GOTHAM, Fox Network’s drama about the journey of young Bruce Wayne (played by David Mazouz) to becoming Batman, is in its fifth and final twelve-episode season on Thursday nights. The series will culminate in an episode that shows Gotham City and its denizens ten years later, when Batman finally comes into his own, as do his enemies.
Most of the major cast and creatives do a Q&A panel for the Television Critics Association press tour, and then everybody starts hugging each other. From all evidence, it seems like they’ve all loved their time on the show, their characters and one another dearly.
Thus Donal Logue, who plays Gotham police detective Harvey Bullock, and Cory Michael Smith, who plays Edward Nygma, aka the Riddler, literally have their arms around each other’s backs for most of this conversation. Their characters might despise one another, but the actors are clearly fast comrades.
ASSIGNMENT X: Were you waiting for the day when you got to have that full ten years from now look as the Riddler?
CORY MICHAEL SMITH: The last episode? Yes. And I remember – our designer, John Glazer, he was so great about consulting with us, and saying if we had any ideas. They [the design department] pitched what they had been thinking, but asked if there were any alterations or thoughts that we had. These guys are so good. I was like, “You do you, and I will wear it the best that I can.” And they came up with just the most beautiful outfit. They’ve made the fabric so that it’s embossed with question marks, so that as you turn, you see different ones. The detail, and the passion, and the creativity, and the singular identity for this Riddler, and this show, I so appreciate and I could not be happier with the final look.
DONAL LOGUE: You look incredible.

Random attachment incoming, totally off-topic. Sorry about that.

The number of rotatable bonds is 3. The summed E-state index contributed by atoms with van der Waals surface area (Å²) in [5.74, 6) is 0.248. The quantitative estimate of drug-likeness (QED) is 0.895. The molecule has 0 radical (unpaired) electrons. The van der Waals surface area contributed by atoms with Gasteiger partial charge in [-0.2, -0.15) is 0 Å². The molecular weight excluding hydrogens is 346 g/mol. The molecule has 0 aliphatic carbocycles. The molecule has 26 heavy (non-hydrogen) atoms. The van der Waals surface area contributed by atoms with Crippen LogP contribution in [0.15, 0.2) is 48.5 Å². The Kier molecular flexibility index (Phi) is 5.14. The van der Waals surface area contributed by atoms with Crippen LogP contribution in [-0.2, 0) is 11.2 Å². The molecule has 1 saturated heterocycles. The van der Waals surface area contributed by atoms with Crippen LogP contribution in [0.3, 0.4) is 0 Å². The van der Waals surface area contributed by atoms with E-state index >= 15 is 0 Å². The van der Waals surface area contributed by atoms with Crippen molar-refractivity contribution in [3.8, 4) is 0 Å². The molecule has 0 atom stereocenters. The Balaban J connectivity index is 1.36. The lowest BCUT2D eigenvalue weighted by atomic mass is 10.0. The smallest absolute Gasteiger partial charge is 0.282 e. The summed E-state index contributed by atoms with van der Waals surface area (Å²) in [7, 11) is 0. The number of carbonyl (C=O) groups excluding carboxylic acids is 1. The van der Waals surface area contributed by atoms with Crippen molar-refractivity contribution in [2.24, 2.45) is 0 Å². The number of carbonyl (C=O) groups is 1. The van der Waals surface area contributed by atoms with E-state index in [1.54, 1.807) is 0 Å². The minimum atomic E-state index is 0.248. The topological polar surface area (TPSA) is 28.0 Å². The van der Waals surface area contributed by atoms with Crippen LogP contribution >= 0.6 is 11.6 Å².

SMITH: The one thing that I did get to pick out – I said, “I want a new pair of glasses.” And I got to help pick out the green glasses.
LOGUE: I wore the same thing five years, didn’t f**k with that. Harvey’s Harvey. So I didn’t have to do any of that s**t.
AX: You’ve had quite a career during GOTHAM, outside of GOTHAM. On film, you were in CAROL, with Cate Blanchett and Rooney Mara, you were the lead in 1985, you were in WONDERSTRUCK, and you just played Roger Chaffee in FIRST MAN. On stage, you played Lee Harvey Oswald in the New York City Center Encores production of Stephen Sondheim’s/John Weidman’s ASSASSINS. Are the people casting these productions GOTHAM fans, going, “Oh, my God, he’s incredible, get that guy,” or is that just happening independently of your work on the series?
LOGUE: That’s how talented Cory is.
SMITH: Thank you.
LOGUE: You remember the first season, when you were in the Frances McDormand [starrer, on HBO] OLIVE KITTRIDGE. I was watching OLIVE KITTRIDGE, I knew, I just instinctively, intuitively knew what Cory was capable of, just knowing him. But when I saw it, I was so transported. He’s just an actor of so much depth – what he can do, where he’s going to go, is going to be awesome to watch.